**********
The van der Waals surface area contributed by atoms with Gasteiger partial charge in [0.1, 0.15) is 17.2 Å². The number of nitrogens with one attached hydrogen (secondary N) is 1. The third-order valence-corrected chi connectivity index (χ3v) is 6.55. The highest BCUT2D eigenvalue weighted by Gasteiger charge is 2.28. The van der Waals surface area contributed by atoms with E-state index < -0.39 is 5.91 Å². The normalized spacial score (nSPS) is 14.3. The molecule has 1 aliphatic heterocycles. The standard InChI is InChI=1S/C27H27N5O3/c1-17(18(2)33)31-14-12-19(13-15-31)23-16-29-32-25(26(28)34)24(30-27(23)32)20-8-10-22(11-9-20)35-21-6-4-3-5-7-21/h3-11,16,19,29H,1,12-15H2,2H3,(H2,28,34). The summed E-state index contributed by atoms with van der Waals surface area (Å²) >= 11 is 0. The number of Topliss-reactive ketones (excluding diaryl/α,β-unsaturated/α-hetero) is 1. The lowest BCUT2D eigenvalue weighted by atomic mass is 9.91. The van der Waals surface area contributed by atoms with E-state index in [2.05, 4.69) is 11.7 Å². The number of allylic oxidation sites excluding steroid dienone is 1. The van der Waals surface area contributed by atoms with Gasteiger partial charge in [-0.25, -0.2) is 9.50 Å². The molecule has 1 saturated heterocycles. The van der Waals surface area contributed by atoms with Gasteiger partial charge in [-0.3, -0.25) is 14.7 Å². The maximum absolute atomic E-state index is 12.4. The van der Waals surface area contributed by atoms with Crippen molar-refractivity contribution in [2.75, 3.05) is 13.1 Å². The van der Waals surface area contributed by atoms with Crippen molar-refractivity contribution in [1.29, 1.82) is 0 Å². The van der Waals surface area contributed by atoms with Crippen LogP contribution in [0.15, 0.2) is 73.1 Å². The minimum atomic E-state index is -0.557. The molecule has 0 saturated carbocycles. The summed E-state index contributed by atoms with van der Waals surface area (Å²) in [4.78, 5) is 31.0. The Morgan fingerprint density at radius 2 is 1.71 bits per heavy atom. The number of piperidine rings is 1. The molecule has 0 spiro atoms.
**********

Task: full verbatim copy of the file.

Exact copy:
The van der Waals surface area contributed by atoms with Gasteiger partial charge in [0.1, 0.15) is 17.2 Å². The number of nitrogens with one attached hydrogen (secondary N) is 1. The third-order valence-corrected chi connectivity index (χ3v) is 6.55. The highest BCUT2D eigenvalue weighted by Gasteiger charge is 2.28. The van der Waals surface area contributed by atoms with E-state index < -0.39 is 5.91 Å². The normalized spacial score (nSPS) is 14.3. The molecule has 1 aliphatic heterocycles. The standard InChI is InChI=1S/C27H27N5O3/c1-17(18(2)33)31-14-12-19(13-15-31)23-16-29-32-25(26(28)34)24(30-27(23)32)20-8-10-22(11-9-20)35-21-6-4-3-5-7-21/h3-11,16,19,29H,1,12-15H2,2H3,(H2,28,34). The summed E-state index contributed by atoms with van der Waals surface area (Å²) >= 11 is 0. The number of Topliss-reactive ketones (excluding diaryl/α,β-unsaturated/α-hetero) is 1. The lowest BCUT2D eigenvalue weighted by atomic mass is 9.91. The van der Waals surface area contributed by atoms with E-state index in [2.05, 4.69) is 11.7 Å². The number of allylic oxidation sites excluding steroid dienone is 1. The van der Waals surface area contributed by atoms with Gasteiger partial charge in [-0.25, -0.2) is 9.50 Å². The molecule has 1 saturated heterocycles. The van der Waals surface area contributed by atoms with Gasteiger partial charge in [-0.3, -0.25) is 14.7 Å². The maximum absolute atomic E-state index is 12.4. The van der Waals surface area contributed by atoms with Crippen molar-refractivity contribution in [2.75, 3.05) is 13.1 Å². The van der Waals surface area contributed by atoms with Crippen molar-refractivity contribution in [1.29, 1.82) is 0 Å². The van der Waals surface area contributed by atoms with Crippen LogP contribution in [0.15, 0.2) is 73.1 Å². The minimum atomic E-state index is -0.557. The molecule has 0 saturated carbocycles. The summed E-state index contributed by atoms with van der Waals surface area (Å²) in [4.78, 5) is 31.0. The Morgan fingerprint density at radius 2 is 1.71 bits per heavy atom. The number of piperidine rings is 1. The molecule has 0 spiro atoms.